In a move that positions its regional airline for continued growth and success, AMR Corporation, parent company of American Airlines and American Eagle, today named Daniel P. Garton president and chief executive officer of American Eagle. AMR also reiterated its intent to evaluate the possible divestiture of American Eagle.
Garton returns to American Eagle after 12 years with American Airlines, most recently as executive vice president-marketing for American Airlines since 2002, a role in which he was responsible for American’s reservations, aa.com, flight service, sales, the AAdvantage® travel awards program, advertising, and corporate communications. Previously, Garton held senior executive positions in operations and finance and was president of American Eagle Airlines for three years beginning in July 1995. During Garton’s tenure at American Eagle, he engineered the airline’s transition from four separate carriers to one and introduced the regional airline to the jet age with the acquisition of its first jet aircraft.
“The AMR board of directors and I clearly recognize Dan’s leadership and his many contributions to AMR,” said Gerard Arpey, AMR’s chairman and CEO. “Dan has remarkable talent and ability that – when coupled with his broad knowledge of the challenging airline industry and his insight from his time as president of American Eagle – make him uniquely qualified to lead American Eagle, especially as we begin a strategic evaluation of the regional airline.”
“American Eagle is a great airline with a solid collection of assets; a strong network covering the United States, the Caribbean, Canada, and Mexico with more than 1,500 daily departures; and a dedicated group of 12,000 talented employees,” said Garton. “The company has accomplished a great deal despite facing enormous challenges over the last decade. But I believe there is now a tremendous opportunity to begin a new chapter in the airline’s history, creating new possibilities for our customers, partners, and employees.”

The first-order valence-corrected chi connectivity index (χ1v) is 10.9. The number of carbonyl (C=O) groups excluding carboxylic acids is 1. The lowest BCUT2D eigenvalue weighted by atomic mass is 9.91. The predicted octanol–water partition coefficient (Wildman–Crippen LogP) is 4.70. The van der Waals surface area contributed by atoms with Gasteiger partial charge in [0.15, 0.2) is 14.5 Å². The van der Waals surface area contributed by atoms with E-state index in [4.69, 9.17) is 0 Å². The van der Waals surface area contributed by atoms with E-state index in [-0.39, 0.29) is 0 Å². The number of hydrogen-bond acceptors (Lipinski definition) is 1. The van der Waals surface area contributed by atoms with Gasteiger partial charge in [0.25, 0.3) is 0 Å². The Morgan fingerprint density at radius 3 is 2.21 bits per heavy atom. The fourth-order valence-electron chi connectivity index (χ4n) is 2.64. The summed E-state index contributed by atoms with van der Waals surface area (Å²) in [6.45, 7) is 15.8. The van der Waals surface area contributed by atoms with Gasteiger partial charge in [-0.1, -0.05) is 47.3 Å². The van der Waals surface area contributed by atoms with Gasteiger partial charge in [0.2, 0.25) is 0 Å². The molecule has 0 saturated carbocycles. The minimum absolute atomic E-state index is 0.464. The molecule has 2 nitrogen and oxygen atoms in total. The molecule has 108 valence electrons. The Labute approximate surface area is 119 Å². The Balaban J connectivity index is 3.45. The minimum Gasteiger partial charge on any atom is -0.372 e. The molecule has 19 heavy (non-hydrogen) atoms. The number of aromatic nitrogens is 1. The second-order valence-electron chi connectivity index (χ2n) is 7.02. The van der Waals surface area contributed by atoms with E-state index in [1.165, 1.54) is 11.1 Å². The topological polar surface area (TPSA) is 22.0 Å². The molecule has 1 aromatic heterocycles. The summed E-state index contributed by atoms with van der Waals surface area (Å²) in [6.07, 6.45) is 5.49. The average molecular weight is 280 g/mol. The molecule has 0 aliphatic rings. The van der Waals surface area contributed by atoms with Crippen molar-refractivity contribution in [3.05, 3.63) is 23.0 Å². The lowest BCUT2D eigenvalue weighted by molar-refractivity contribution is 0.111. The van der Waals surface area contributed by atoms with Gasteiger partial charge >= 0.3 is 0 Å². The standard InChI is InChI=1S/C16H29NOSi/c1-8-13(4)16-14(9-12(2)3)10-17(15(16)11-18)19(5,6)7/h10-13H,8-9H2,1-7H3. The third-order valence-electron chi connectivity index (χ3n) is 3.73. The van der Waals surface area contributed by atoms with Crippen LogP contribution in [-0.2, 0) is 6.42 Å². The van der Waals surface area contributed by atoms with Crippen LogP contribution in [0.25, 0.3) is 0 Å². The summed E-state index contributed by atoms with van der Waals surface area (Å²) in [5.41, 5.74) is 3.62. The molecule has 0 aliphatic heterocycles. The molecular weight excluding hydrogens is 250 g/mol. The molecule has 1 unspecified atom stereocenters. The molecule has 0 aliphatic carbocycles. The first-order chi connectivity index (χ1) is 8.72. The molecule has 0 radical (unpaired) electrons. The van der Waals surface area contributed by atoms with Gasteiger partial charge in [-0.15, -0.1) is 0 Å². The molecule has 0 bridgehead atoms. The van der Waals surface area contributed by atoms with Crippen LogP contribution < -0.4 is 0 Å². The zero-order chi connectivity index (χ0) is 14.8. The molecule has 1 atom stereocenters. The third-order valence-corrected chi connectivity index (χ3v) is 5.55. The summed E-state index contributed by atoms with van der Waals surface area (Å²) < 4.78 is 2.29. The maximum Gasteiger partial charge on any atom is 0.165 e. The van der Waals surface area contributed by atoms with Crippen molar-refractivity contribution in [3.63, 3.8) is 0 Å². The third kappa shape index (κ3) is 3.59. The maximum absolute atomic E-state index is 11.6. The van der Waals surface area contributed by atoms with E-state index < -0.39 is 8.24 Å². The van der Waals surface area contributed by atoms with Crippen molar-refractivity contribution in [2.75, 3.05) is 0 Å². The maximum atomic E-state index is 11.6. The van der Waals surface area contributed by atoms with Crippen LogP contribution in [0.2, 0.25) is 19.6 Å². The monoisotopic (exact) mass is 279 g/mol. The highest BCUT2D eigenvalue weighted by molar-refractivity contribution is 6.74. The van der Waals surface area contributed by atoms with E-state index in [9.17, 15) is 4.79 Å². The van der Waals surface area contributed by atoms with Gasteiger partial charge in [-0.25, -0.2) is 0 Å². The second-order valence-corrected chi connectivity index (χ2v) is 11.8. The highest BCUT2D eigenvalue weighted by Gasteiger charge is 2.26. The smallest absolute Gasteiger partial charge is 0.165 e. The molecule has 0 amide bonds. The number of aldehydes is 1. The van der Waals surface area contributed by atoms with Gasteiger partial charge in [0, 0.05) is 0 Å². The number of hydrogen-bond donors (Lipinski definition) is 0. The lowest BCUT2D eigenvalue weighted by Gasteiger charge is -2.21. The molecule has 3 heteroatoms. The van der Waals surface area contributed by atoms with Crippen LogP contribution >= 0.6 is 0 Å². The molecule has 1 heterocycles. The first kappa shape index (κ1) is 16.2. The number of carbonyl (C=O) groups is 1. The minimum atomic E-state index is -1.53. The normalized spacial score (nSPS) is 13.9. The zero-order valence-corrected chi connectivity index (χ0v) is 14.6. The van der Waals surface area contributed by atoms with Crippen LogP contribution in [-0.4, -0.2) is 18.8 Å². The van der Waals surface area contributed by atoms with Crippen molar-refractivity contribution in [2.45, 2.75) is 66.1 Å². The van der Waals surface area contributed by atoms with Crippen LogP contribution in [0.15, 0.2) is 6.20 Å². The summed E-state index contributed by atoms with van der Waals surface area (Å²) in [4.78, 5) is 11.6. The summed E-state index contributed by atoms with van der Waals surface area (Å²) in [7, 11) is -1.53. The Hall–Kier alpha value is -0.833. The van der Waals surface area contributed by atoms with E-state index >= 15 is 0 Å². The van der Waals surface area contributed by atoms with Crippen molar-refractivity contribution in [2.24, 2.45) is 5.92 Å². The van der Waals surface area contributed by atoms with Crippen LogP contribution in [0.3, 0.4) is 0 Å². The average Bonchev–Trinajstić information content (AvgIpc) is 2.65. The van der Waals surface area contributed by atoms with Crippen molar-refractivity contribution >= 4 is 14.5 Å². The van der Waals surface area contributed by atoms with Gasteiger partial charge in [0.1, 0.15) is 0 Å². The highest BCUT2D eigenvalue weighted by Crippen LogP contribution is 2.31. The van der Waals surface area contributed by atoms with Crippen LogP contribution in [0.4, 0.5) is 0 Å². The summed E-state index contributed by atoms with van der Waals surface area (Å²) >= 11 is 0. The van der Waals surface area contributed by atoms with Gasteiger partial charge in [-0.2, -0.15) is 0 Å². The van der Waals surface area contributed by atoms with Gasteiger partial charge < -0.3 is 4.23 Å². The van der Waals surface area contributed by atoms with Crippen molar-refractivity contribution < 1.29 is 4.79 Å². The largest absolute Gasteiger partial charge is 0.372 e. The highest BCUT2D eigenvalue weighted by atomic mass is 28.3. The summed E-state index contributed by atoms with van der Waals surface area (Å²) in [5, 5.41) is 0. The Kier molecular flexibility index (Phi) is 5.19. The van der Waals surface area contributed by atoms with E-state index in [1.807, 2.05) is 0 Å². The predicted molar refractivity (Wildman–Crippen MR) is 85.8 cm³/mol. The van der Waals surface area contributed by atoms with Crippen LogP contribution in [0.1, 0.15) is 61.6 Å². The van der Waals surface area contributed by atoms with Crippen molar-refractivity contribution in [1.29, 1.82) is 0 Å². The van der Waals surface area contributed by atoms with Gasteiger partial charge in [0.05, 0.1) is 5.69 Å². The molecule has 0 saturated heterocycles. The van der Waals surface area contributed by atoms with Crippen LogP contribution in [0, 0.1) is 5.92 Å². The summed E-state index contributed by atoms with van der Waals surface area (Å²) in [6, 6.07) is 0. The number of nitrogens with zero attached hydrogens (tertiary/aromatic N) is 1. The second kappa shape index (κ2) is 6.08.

According to Garton, these are times of unprecedented challenge and change in the airline industry, and regional airlines are in an excellent position to capitalize on these new market dynamics. “When you look at the sheer scope of the regional airline industry, carriers like American Eagle provide half the scheduled passenger flights in the United States, which is a pretty phenomenal contribution. Regional airlines ensure a critical transportation link, particularly with medium- and smaller-sized markets that might otherwise not have air service,” he said.
While executive vice president-marketing for American, Garton played a pivotal role in driving American’s marketing initiatives. Among his many accomplishments, Garton introduced a new booking tool on aa.com that allows travelers to search flight options by both price and schedule and rolled out American’s Lowest Fare Guarantee on aa.com. He also is credited with spearheading American’s Customer Experience Leadership initiative to redouble the airline’s customer service efforts, including tailoring products and services to American’s premium customers. In addition, Garton had responsibility for unveiling American’s Gogo® inflight wireless Internet service and revolutionizing award travel by introducing the popular “One-Way Flex Awards,” giving AAdvantage members more options when redeeming award travel.
Garton joined American in 1984 and held a variety of staff positions in the sales, marketing, finance, and airport operations departments at American, in addition to his three-year tenure as president of American Eagle. Garton left AMR briefly to serve for two years as senior vice president and chief financial officer of Continental Airlines before returning in 1995 to AMR to assume the presidency of American Eagle.
Garton succeeds Peter Bowler, a 26-year company veteran who in May announced his retirement from the airline. Garton will assume his new duties immediately and retain his role on AMR’s executive committee. In addition, Garton will continue in his role as executive vice president-marketing at American until a successor is named.